Denver author Harry MacLean's new book, The Past Is Never Dead, is marketed as true crime and it is that, but it's much more. His story about the 2007 trial of klansman James Ford Seale for the hideous murder of two young black men in 1964 is also a story about growth -- both that of the author who came to see Mississippi in all its complexity and that of the Mississippians and their ongoing struggles with the state's past. It is a book that reminds those of us in the north that even though the south has its devils to deal with, the issues of race may be more nuanced and perhaps even more honest in the south than in the north. (If you think racial bias is behind you, an issue of your past, try taking Project Implicit's race test: https://implicit.harvard.edu/implicit/demo/takeatest.html. You may be unpleasantly surprised by the results.) This is a very timely book.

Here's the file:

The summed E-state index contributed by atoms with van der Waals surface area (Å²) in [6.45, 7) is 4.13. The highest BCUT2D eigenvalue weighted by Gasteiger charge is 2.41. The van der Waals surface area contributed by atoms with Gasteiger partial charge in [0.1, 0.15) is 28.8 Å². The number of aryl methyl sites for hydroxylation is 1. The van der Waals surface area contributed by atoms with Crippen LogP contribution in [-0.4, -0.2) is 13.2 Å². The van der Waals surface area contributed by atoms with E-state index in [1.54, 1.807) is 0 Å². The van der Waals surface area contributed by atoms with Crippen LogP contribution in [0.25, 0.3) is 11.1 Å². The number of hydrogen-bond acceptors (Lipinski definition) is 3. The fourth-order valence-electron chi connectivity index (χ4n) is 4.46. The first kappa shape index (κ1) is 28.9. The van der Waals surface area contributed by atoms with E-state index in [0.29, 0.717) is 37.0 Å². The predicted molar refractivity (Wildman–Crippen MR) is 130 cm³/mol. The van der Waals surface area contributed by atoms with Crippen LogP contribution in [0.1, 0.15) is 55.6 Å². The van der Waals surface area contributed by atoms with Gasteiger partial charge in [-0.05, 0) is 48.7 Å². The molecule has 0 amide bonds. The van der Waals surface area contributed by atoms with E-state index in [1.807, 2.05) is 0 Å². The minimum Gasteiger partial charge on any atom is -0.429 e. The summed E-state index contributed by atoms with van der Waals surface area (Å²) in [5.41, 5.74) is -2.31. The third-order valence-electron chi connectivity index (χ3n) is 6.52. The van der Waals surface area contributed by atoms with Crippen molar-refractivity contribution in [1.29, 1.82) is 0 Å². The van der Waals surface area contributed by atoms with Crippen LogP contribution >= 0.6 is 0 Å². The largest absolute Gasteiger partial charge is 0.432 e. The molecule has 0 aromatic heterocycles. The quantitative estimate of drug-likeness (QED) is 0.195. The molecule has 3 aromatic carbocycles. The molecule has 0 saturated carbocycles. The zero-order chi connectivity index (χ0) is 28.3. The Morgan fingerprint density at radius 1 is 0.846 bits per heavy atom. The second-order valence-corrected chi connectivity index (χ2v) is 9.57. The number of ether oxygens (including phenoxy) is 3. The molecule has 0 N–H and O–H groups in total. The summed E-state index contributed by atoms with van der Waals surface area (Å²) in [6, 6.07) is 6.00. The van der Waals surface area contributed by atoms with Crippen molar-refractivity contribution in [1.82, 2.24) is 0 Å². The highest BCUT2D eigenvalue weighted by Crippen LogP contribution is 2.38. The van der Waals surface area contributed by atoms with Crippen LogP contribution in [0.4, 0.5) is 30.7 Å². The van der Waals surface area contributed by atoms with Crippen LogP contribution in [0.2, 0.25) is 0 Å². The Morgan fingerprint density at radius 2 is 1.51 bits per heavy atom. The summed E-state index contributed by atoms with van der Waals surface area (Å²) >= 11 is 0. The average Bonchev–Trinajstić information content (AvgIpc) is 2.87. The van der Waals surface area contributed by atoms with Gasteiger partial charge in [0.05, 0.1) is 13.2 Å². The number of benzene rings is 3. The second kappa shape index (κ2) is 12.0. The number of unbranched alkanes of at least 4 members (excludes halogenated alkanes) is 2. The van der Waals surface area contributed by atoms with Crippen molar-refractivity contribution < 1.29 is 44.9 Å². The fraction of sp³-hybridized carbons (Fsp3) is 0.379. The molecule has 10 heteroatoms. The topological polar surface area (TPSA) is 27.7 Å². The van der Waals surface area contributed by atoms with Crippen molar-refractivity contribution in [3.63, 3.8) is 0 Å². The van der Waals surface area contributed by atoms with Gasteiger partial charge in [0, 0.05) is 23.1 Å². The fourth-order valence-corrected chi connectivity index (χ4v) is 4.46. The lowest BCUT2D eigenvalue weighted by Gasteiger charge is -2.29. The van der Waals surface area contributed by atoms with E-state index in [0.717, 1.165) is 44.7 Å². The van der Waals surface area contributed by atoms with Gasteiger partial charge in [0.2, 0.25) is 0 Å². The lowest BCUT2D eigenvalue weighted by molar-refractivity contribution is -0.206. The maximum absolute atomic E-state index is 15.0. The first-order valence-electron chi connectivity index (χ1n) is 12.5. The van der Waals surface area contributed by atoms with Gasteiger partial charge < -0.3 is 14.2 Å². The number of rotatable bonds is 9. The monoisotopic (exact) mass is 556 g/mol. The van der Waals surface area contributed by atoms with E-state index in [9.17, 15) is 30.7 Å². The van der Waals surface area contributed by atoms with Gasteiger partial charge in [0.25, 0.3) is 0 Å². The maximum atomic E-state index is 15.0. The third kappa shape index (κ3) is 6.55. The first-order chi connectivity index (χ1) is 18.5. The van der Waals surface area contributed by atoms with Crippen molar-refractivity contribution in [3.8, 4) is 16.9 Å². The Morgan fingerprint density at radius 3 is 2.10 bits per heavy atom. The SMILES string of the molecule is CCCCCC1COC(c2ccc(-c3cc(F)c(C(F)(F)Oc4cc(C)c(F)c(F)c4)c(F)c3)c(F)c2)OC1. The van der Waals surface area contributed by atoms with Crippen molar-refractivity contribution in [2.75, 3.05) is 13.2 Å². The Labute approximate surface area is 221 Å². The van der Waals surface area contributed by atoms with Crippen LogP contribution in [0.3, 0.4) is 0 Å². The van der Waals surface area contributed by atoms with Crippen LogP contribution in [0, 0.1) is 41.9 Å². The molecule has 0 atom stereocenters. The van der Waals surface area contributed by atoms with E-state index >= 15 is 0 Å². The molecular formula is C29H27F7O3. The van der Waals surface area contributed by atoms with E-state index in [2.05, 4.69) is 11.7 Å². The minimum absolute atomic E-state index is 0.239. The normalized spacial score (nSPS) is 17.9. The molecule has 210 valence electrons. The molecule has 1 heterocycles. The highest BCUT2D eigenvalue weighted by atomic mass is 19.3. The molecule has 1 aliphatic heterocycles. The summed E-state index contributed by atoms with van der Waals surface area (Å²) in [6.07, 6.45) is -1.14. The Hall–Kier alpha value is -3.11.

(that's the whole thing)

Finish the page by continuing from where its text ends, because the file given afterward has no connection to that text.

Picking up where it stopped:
Edgar Award winner MacLean is being interviewed by National Public Radio for "Weekend Edition," which will be aired October 3rd and 4th.
He will be at the Tattered Cover on Colfax Avenue in Denver on October 9th at 7:30 p.m. Don't miss it.